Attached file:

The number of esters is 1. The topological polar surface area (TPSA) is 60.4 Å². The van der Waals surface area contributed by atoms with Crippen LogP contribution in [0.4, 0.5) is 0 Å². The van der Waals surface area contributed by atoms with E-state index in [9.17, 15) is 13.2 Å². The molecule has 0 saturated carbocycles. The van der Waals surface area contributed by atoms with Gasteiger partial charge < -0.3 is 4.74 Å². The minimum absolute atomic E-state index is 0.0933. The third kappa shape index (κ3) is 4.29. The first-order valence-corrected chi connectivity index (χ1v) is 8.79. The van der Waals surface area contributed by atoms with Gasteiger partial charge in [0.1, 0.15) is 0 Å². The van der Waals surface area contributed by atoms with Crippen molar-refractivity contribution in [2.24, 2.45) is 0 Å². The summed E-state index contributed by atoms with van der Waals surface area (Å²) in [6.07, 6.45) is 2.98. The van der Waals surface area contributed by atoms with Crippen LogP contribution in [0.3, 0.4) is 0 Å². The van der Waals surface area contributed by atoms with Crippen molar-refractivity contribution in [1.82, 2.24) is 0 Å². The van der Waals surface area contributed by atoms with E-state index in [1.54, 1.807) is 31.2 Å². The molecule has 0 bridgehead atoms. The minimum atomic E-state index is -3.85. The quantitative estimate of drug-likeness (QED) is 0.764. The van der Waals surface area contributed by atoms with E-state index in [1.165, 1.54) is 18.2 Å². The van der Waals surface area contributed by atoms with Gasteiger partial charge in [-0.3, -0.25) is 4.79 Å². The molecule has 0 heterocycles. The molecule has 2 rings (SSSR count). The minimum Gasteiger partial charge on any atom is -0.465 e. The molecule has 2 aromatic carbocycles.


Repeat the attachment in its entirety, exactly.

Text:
The number of esters is 1. The topological polar surface area (TPSA) is 60.4 Å². The van der Waals surface area contributed by atoms with Crippen LogP contribution in [0.4, 0.5) is 0 Å². The van der Waals surface area contributed by atoms with E-state index in [9.17, 15) is 13.2 Å². The molecule has 0 saturated carbocycles. The van der Waals surface area contributed by atoms with Gasteiger partial charge < -0.3 is 4.74 Å². The minimum absolute atomic E-state index is 0.0933. The third kappa shape index (κ3) is 4.29. The first-order valence-corrected chi connectivity index (χ1v) is 8.79. The van der Waals surface area contributed by atoms with Gasteiger partial charge in [0.1, 0.15) is 0 Å². The van der Waals surface area contributed by atoms with Crippen molar-refractivity contribution in [2.24, 2.45) is 0 Å². The summed E-state index contributed by atoms with van der Waals surface area (Å²) in [6.07, 6.45) is 2.98. The van der Waals surface area contributed by atoms with Crippen LogP contribution in [0.3, 0.4) is 0 Å². The van der Waals surface area contributed by atoms with Crippen molar-refractivity contribution in [1.82, 2.24) is 0 Å². The van der Waals surface area contributed by atoms with E-state index in [1.54, 1.807) is 31.2 Å². The molecule has 0 bridgehead atoms. The minimum atomic E-state index is -3.85. The quantitative estimate of drug-likeness (QED) is 0.764. The van der Waals surface area contributed by atoms with E-state index in [1.165, 1.54) is 18.2 Å². The van der Waals surface area contributed by atoms with Gasteiger partial charge in [-0.3, -0.25) is 4.79 Å². The molecule has 0 heterocycles. The molecule has 2 rings (SSSR count). The minimum Gasteiger partial charge on any atom is -0.465 e. The molecule has 2 aromatic carbocycles.